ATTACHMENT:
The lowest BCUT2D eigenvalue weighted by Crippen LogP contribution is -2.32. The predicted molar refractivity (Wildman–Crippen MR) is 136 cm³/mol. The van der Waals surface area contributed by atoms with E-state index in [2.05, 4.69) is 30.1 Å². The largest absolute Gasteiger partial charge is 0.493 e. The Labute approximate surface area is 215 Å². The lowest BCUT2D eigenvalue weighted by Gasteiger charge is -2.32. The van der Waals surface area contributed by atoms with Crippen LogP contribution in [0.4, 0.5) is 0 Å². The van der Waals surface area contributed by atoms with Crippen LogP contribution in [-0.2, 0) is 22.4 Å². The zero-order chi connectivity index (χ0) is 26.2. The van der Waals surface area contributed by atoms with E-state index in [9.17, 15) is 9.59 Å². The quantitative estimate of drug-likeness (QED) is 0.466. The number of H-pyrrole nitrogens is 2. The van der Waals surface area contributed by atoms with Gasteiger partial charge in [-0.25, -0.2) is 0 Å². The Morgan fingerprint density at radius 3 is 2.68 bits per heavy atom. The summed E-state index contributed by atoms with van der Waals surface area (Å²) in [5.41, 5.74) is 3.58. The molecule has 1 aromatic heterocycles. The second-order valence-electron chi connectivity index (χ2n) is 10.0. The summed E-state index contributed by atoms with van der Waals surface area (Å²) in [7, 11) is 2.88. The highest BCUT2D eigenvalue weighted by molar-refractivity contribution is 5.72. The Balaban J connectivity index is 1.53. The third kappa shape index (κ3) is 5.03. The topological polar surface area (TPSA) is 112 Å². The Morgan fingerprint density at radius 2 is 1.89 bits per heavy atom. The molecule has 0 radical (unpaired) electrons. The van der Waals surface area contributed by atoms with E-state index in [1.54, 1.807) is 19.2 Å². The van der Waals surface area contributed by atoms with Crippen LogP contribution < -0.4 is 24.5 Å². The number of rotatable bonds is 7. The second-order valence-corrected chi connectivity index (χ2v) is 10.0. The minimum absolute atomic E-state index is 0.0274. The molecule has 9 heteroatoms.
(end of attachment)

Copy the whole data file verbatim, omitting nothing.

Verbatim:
The lowest BCUT2D eigenvalue weighted by Crippen LogP contribution is -2.32. The predicted molar refractivity (Wildman–Crippen MR) is 136 cm³/mol. The van der Waals surface area contributed by atoms with E-state index in [2.05, 4.69) is 30.1 Å². The largest absolute Gasteiger partial charge is 0.493 e. The Labute approximate surface area is 215 Å². The lowest BCUT2D eigenvalue weighted by Gasteiger charge is -2.32. The van der Waals surface area contributed by atoms with Crippen LogP contribution in [0.4, 0.5) is 0 Å². The van der Waals surface area contributed by atoms with Crippen LogP contribution in [-0.2, 0) is 22.4 Å². The zero-order chi connectivity index (χ0) is 26.2. The van der Waals surface area contributed by atoms with E-state index in [9.17, 15) is 9.59 Å². The quantitative estimate of drug-likeness (QED) is 0.466. The number of H-pyrrole nitrogens is 2. The van der Waals surface area contributed by atoms with Gasteiger partial charge in [-0.25, -0.2) is 0 Å². The Morgan fingerprint density at radius 3 is 2.68 bits per heavy atom. The summed E-state index contributed by atoms with van der Waals surface area (Å²) in [5.41, 5.74) is 3.58. The molecule has 1 aromatic heterocycles. The second-order valence-electron chi connectivity index (χ2n) is 10.0. The summed E-state index contributed by atoms with van der Waals surface area (Å²) in [7, 11) is 2.88. The highest BCUT2D eigenvalue weighted by molar-refractivity contribution is 5.72. The Balaban J connectivity index is 1.53. The third kappa shape index (κ3) is 5.03. The topological polar surface area (TPSA) is 112 Å². The Morgan fingerprint density at radius 2 is 1.89 bits per heavy atom. The molecule has 0 radical (unpaired) electrons. The van der Waals surface area contributed by atoms with E-state index in [1.54, 1.807) is 19.2 Å². The van der Waals surface area contributed by atoms with Crippen LogP contribution < -0.4 is 24.5 Å². The number of rotatable bonds is 7. The second-order valence-corrected chi connectivity index (χ2v) is 10.0. The minimum absolute atomic E-state index is 0.0274. The molecule has 9 heteroatoms.